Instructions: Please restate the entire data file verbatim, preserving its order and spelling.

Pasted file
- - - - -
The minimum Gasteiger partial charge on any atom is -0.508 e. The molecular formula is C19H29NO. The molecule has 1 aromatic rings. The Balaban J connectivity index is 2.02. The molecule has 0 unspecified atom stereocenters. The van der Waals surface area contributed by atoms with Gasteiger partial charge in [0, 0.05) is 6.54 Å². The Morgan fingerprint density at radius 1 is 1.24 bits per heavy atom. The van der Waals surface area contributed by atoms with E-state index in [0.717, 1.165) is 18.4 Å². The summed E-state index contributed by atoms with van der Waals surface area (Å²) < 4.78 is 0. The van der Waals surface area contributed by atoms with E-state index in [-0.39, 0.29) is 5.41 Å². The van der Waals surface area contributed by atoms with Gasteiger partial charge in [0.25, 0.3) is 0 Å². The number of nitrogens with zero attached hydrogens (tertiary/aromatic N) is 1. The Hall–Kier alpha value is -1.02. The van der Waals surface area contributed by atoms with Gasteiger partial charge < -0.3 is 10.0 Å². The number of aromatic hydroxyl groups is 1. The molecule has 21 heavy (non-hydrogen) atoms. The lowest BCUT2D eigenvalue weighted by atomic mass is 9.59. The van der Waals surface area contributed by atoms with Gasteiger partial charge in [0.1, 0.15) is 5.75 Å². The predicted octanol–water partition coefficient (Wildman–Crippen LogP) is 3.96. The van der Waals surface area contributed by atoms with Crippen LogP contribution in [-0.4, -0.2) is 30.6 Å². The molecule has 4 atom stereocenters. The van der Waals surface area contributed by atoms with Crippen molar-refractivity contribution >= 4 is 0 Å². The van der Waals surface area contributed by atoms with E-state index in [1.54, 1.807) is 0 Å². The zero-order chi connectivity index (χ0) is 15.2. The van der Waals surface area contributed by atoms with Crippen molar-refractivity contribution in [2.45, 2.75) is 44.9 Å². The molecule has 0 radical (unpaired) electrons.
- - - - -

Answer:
The minimum Gasteiger partial charge on any atom is -0.508 e. The molecular formula is C19H29NO. The molecule has 1 aromatic rings. The Balaban J connectivity index is 2.02. The molecule has 0 unspecified atom stereocenters. The van der Waals surface area contributed by atoms with Gasteiger partial charge in [0, 0.05) is 6.54 Å². The Morgan fingerprint density at radius 1 is 1.24 bits per heavy atom. The van der Waals surface area contributed by atoms with E-state index in [0.717, 1.165) is 18.4 Å². The summed E-state index contributed by atoms with van der Waals surface area (Å²) < 4.78 is 0. The van der Waals surface area contributed by atoms with E-state index in [-0.39, 0.29) is 5.41 Å². The van der Waals surface area contributed by atoms with Gasteiger partial charge in [0.25, 0.3) is 0 Å². The number of nitrogens with zero attached hydrogens (tertiary/aromatic N) is 1. The Hall–Kier alpha value is -1.02. The van der Waals surface area contributed by atoms with Gasteiger partial charge < -0.3 is 10.0 Å². The number of aromatic hydroxyl groups is 1. The molecule has 21 heavy (non-hydrogen) atoms. The lowest BCUT2D eigenvalue weighted by atomic mass is 9.59. The van der Waals surface area contributed by atoms with Gasteiger partial charge in [0.1, 0.15) is 5.75 Å². The predicted octanol–water partition coefficient (Wildman–Crippen LogP) is 3.96. The van der Waals surface area contributed by atoms with Crippen LogP contribution in [-0.4, -0.2) is 30.6 Å². The molecule has 4 atom stereocenters. The van der Waals surface area contributed by atoms with Crippen molar-refractivity contribution >= 4 is 0 Å². The van der Waals surface area contributed by atoms with E-state index in [1.54, 1.807) is 0 Å². The zero-order chi connectivity index (χ0) is 15.2. The van der Waals surface area contributed by atoms with Crippen molar-refractivity contribution in [2.45, 2.75) is 44.9 Å². The molecule has 0 radical (unpaired) electrons.